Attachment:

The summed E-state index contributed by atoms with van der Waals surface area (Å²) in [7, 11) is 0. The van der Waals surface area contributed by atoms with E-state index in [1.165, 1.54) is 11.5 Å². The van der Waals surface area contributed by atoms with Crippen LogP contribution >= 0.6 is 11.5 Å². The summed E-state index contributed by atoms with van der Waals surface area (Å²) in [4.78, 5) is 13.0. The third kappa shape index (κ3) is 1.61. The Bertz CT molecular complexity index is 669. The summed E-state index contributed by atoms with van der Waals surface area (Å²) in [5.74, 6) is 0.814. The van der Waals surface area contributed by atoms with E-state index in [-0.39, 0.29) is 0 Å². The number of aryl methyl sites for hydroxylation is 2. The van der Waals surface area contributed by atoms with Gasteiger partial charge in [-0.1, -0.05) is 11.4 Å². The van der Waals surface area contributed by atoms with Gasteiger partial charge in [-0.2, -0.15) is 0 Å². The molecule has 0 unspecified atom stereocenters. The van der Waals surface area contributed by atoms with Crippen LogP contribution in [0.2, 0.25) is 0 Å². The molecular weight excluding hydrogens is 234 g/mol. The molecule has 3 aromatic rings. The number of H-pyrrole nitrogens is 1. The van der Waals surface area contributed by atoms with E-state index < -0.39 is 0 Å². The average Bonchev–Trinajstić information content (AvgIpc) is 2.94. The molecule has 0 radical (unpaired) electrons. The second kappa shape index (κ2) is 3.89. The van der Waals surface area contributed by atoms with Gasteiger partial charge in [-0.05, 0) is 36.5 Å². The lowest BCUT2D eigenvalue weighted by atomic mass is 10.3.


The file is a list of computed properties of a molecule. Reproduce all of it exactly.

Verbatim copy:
The summed E-state index contributed by atoms with van der Waals surface area (Å²) in [7, 11) is 0. The van der Waals surface area contributed by atoms with E-state index in [1.165, 1.54) is 11.5 Å². The van der Waals surface area contributed by atoms with Crippen LogP contribution >= 0.6 is 11.5 Å². The summed E-state index contributed by atoms with van der Waals surface area (Å²) in [4.78, 5) is 13.0. The third kappa shape index (κ3) is 1.61. The Bertz CT molecular complexity index is 669. The summed E-state index contributed by atoms with van der Waals surface area (Å²) in [5.74, 6) is 0.814. The van der Waals surface area contributed by atoms with E-state index in [-0.39, 0.29) is 0 Å². The number of aryl methyl sites for hydroxylation is 2. The van der Waals surface area contributed by atoms with Gasteiger partial charge in [-0.1, -0.05) is 11.4 Å². The van der Waals surface area contributed by atoms with Gasteiger partial charge in [-0.2, -0.15) is 0 Å². The molecule has 0 unspecified atom stereocenters. The van der Waals surface area contributed by atoms with Crippen LogP contribution in [0.2, 0.25) is 0 Å². The molecular weight excluding hydrogens is 234 g/mol. The molecule has 3 aromatic rings. The number of H-pyrrole nitrogens is 1. The van der Waals surface area contributed by atoms with E-state index < -0.39 is 0 Å². The average Bonchev–Trinajstić information content (AvgIpc) is 2.94. The molecule has 0 radical (unpaired) electrons. The second kappa shape index (κ2) is 3.89. The van der Waals surface area contributed by atoms with Gasteiger partial charge in [-0.05, 0) is 36.5 Å². The lowest BCUT2D eigenvalue weighted by atomic mass is 10.3.